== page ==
Faulkner & Flannery notes, literary field trip to Baton Rouge, 'True Detective,' '12 Years a Slave' and The Morning News' Tournament of Books in Literary News, plus upcoming literary events & a story about stalking Jennifer Lawrence in Southern Voice.
Guest post by Cari Lynn, author of a new book about New Orleans Storyville district.
So I’m sitting at the bar, looking for a cure for my writer’s block, when one walks through the front door.
At the time — late November, mid-week, mid-afternoon — I had only my trusty laptop and coffee for company. The Big Cheese Bar & Grille was certainly not Hemingway’s Good Cafe on the Place St.-Michel, but if I wasn’t here I’d probably have been at Starbucks
Spring 2014 Books & Film Class
Topic – Faulkner & Flannery: Exploring the Southern Gothic
Held Wednesdays through February 26 at UL Lafayette
Instructor: Dr. Mary Ann Wilson
This is the final set of class notes on this topic.
In the final class, we watched John Huston's 1979 film version of Flannery O'Connor's Wise Blood. Reading the book wasn't required and the movie can stand alone, but Wise Blood is a wacky story and a must-read for any O'Connor fan.
Her first novel, Wise Blood was published in 1952 and received little attention at the time. The first chapter is an expansion of her master's thesis, "The Train,' from the University of Iowa, and other chapters are reworked versions of short stories she wrote. You'd never know that from reading it though. Wise Blood is a cohesive story that's very clearly written. While strange and extreme, it's also very O'Connor and incorporates all of her favorite themes to perfection.
If you consider the time period, O'Connor was working on her prayer journal, released earlier this year, at the same time as Wise Blood. She was envisioning herself as a writer like she never had before and also struggling with her faith, asking God to "make me a
The upcoming Academy Awards on March 2 are equivalent to the Super Bowl in our book and a great chance to throw a viewing party. The South is well represented this year in "12 Years a Slave" and "Dallas Buyer's Club," with Texan Matthew McConaughey the darling of this year's awards and Louisiana-born Jared Leto not far behind. Their performances in "Dallas Buyer's Club" are some of the most memorable. Kentucky gal Jennifer Lawrence also stole the show in "American Hustle," which has an excellent chance of picking up Best Picture. And let's not forget "The Great Gatsby," which didn't perform as expected but did dazzle with costumes and music.
The Mint Julep - "The Great Gatsby" may not have lived up to all the hype last spring, but it got an Oscar nod for costume and production design. Celebrate the movie on Sunday night with a classic cocktail whose silver serving vessel would fit right in with all the glitz and glam.
Bourbon Milk Punch - In another nod to Gatsby, this New Orleans favorite is perfect for a late-night or early morning party and could also be served in a punchbowl to satiate a crowd.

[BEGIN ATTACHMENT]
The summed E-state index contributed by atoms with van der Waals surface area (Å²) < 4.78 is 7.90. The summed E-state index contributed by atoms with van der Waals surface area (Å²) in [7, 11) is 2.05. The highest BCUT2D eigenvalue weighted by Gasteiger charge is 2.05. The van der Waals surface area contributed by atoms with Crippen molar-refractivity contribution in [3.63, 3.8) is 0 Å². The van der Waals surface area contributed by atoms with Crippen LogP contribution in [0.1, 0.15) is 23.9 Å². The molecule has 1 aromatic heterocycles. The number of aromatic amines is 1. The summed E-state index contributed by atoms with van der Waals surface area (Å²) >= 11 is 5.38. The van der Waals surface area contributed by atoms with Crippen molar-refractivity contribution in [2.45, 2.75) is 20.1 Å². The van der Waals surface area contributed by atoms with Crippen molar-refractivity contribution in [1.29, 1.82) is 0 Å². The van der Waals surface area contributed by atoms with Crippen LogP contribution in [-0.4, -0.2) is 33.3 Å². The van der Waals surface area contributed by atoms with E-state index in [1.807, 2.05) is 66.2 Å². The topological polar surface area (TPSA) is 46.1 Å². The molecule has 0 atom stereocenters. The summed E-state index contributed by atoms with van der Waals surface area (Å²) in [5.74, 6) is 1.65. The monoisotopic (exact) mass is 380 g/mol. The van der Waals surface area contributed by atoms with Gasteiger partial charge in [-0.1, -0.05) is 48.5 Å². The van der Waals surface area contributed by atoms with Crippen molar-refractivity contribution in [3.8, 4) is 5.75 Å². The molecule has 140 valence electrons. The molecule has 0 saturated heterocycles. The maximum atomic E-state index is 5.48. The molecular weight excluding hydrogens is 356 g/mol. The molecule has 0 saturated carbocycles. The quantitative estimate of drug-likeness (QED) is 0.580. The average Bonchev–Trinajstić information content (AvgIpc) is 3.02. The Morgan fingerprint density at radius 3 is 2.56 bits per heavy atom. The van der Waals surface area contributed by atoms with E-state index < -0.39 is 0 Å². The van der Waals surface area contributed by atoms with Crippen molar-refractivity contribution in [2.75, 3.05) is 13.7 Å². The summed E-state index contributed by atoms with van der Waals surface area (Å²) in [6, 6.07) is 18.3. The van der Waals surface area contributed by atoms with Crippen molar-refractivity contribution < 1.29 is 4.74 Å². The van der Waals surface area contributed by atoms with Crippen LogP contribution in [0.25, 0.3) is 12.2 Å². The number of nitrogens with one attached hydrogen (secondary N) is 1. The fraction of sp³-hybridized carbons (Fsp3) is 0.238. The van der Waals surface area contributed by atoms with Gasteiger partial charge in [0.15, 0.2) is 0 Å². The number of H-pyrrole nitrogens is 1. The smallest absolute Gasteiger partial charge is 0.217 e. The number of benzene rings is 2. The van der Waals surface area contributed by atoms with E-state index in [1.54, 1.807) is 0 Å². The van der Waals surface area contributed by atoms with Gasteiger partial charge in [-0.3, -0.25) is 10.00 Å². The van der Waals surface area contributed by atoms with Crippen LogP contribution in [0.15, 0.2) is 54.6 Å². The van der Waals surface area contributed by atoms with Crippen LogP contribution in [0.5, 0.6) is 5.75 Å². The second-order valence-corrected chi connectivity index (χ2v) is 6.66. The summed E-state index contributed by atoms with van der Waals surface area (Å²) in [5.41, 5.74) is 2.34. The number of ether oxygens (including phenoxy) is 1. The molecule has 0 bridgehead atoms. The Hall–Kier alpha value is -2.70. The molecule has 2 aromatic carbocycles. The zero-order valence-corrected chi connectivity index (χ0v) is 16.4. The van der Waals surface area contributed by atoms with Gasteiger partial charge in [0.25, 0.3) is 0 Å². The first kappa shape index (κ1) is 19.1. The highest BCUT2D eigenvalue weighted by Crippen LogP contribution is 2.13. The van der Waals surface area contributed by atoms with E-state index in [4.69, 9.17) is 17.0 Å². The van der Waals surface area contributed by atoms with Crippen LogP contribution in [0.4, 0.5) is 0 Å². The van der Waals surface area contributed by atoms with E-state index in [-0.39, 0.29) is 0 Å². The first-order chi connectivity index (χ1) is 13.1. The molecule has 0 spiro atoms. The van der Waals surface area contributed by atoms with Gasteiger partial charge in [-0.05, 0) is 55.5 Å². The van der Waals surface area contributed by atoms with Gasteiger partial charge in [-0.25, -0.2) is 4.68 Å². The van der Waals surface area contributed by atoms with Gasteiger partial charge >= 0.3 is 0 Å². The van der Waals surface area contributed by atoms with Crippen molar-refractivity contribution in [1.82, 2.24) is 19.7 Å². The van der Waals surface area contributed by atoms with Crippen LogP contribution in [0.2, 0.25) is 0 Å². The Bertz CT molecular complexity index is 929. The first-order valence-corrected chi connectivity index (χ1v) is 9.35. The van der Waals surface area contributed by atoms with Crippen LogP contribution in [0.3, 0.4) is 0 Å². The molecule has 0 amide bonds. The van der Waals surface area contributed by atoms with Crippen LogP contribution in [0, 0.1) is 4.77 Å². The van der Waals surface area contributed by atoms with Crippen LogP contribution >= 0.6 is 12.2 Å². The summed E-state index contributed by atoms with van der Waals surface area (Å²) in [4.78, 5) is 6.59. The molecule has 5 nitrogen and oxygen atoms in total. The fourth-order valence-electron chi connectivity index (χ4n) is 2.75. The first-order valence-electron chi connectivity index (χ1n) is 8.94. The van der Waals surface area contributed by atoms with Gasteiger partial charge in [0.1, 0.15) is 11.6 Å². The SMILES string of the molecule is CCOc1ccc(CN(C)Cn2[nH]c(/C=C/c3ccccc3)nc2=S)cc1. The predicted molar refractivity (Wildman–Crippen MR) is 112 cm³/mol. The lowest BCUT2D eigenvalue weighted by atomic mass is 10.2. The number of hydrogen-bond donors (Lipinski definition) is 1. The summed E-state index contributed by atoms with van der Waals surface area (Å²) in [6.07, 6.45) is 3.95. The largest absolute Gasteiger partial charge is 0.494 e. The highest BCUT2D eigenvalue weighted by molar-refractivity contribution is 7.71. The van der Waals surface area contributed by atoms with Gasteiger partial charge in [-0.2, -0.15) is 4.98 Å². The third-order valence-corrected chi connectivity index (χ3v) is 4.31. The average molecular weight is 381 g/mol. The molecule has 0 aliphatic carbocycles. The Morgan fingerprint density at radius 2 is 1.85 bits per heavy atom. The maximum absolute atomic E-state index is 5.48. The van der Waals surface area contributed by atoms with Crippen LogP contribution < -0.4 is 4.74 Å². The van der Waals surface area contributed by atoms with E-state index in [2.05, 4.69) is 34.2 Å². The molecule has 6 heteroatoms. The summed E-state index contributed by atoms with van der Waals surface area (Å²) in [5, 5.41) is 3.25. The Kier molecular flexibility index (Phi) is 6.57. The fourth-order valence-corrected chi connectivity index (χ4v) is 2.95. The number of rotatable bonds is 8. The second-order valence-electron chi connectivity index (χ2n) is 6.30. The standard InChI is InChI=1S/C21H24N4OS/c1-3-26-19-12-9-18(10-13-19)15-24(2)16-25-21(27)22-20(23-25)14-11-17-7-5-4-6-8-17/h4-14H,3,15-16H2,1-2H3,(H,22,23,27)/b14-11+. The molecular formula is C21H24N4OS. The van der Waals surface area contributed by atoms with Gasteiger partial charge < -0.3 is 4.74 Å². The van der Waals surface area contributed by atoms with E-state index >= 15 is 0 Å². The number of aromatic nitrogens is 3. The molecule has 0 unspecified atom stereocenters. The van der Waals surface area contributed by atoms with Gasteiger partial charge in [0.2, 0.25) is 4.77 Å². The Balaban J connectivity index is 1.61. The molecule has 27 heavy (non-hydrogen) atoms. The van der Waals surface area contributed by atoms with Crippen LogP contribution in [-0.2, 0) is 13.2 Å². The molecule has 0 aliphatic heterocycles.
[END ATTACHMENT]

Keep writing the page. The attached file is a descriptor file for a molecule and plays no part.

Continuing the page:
Blackberry Sidecar - The juice from
Inside HBO's new series that calls to mind a Southern Gothic novel with a mythological twist.
It’s Carnival time in New Orleans. That means full on festivities, King Cake, throws, parades and, of course, costumes.
by Andi Eaton
Before donning your sequins and beads, let’s take a look back at where Mardi Gras style began. In 1827, the first Mardi Gras parade hit New Orleans as a group of elaborately dressed partygoers, emulating parades they'd observed in Paris, reveled through the streets. Thirty years later, the first recorded krewe was established. Considered secret societies, krewes are a New Orleans Carnival scene fixture. Members dress in highly detailed costumes, including masks, trinkets and beads, often made by the hand of the wearer. The krewe’s queen and her court in couture gowns of crystal, lace and silk rosettes are honored at each krewe’s Carnival ball.
So, what goes into designing a gown for a Mardi Gras queen? In New Orleans, the go-to resource is Louisiana native Suzanne Perron. Perron spent more than a decade in New York City on Fashion Avenue. Working for some of the highest- regarded design houses including Carolina Herrera and Vera Wang, she earned her stripes — well, her crinoline and silk actually — and then returned home to open an atelier specializing in "once-in-a-lifetime gowns in
Faulkner & Flannery notes for week 4, a review of 'Washed in the Water: Tales from the South,' censorship in Georgia, the Texas Cowboy Poetry Gathering this weekend and new fiction and poetry in Southern Voice. Happy Literary Friday!
The sheriff was coming on seventy years old, and living with his widowed daughter, Sandra Mae Bragg, the past few years, her always talking about good old times with her dear, sweet Francis, made him long for something lost himself.
“We were high school sweethearts,”
You say you won’t miss him when he’s gone
and yet, you know it isn’t true.
When he leaves the day will sift through
your hands like only so much sand